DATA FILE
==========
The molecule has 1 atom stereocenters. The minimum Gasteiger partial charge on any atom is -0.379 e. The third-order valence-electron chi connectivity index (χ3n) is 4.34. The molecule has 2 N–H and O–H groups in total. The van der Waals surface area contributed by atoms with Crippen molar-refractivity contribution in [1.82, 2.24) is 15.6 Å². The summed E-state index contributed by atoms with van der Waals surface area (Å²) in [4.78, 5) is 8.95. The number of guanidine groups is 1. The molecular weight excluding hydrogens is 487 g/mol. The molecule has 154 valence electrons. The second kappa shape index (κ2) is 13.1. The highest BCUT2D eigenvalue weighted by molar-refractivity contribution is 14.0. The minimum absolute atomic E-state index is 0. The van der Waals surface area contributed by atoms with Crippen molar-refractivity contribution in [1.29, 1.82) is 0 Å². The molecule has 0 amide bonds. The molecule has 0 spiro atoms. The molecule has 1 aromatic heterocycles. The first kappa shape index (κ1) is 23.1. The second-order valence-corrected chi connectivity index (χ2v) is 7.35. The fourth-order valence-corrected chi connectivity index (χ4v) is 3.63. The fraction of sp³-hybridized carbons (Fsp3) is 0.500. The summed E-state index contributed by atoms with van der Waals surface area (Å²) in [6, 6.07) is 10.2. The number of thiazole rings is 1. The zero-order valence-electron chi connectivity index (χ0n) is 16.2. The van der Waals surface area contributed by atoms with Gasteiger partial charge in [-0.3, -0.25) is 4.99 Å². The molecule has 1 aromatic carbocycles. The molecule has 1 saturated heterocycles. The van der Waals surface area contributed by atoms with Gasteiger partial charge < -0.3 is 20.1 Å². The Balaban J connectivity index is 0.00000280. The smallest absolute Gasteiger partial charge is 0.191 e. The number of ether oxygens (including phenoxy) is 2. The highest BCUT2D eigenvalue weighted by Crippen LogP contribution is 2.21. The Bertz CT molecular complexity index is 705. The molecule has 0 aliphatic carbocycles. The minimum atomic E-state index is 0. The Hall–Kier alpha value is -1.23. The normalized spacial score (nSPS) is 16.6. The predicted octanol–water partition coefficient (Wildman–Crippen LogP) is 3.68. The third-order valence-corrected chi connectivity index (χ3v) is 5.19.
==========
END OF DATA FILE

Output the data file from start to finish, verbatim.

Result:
The molecule has 1 atom stereocenters. The minimum Gasteiger partial charge on any atom is -0.379 e. The third-order valence-electron chi connectivity index (χ3n) is 4.34. The molecule has 2 N–H and O–H groups in total. The van der Waals surface area contributed by atoms with Crippen molar-refractivity contribution in [1.82, 2.24) is 15.6 Å². The summed E-state index contributed by atoms with van der Waals surface area (Å²) in [4.78, 5) is 8.95. The number of guanidine groups is 1. The molecular weight excluding hydrogens is 487 g/mol. The molecule has 154 valence electrons. The second kappa shape index (κ2) is 13.1. The highest BCUT2D eigenvalue weighted by molar-refractivity contribution is 14.0. The minimum absolute atomic E-state index is 0. The van der Waals surface area contributed by atoms with Crippen molar-refractivity contribution in [1.29, 1.82) is 0 Å². The molecule has 0 amide bonds. The molecule has 0 spiro atoms. The molecule has 1 aromatic heterocycles. The first kappa shape index (κ1) is 23.1. The second-order valence-corrected chi connectivity index (χ2v) is 7.35. The fourth-order valence-corrected chi connectivity index (χ4v) is 3.63. The fraction of sp³-hybridized carbons (Fsp3) is 0.500. The summed E-state index contributed by atoms with van der Waals surface area (Å²) in [6, 6.07) is 10.2. The number of thiazole rings is 1. The zero-order valence-electron chi connectivity index (χ0n) is 16.2. The van der Waals surface area contributed by atoms with Gasteiger partial charge in [-0.3, -0.25) is 4.99 Å². The molecule has 1 aromatic carbocycles. The molecule has 1 saturated heterocycles. The van der Waals surface area contributed by atoms with Gasteiger partial charge < -0.3 is 20.1 Å². The Balaban J connectivity index is 0.00000280. The smallest absolute Gasteiger partial charge is 0.191 e. The number of ether oxygens (including phenoxy) is 2. The highest BCUT2D eigenvalue weighted by Crippen LogP contribution is 2.21. The Bertz CT molecular complexity index is 705. The molecule has 0 aliphatic carbocycles. The minimum atomic E-state index is 0. The Hall–Kier alpha value is -1.23. The normalized spacial score (nSPS) is 16.6. The predicted octanol–water partition coefficient (Wildman–Crippen LogP) is 3.68. The third-order valence-corrected chi connectivity index (χ3v) is 5.19.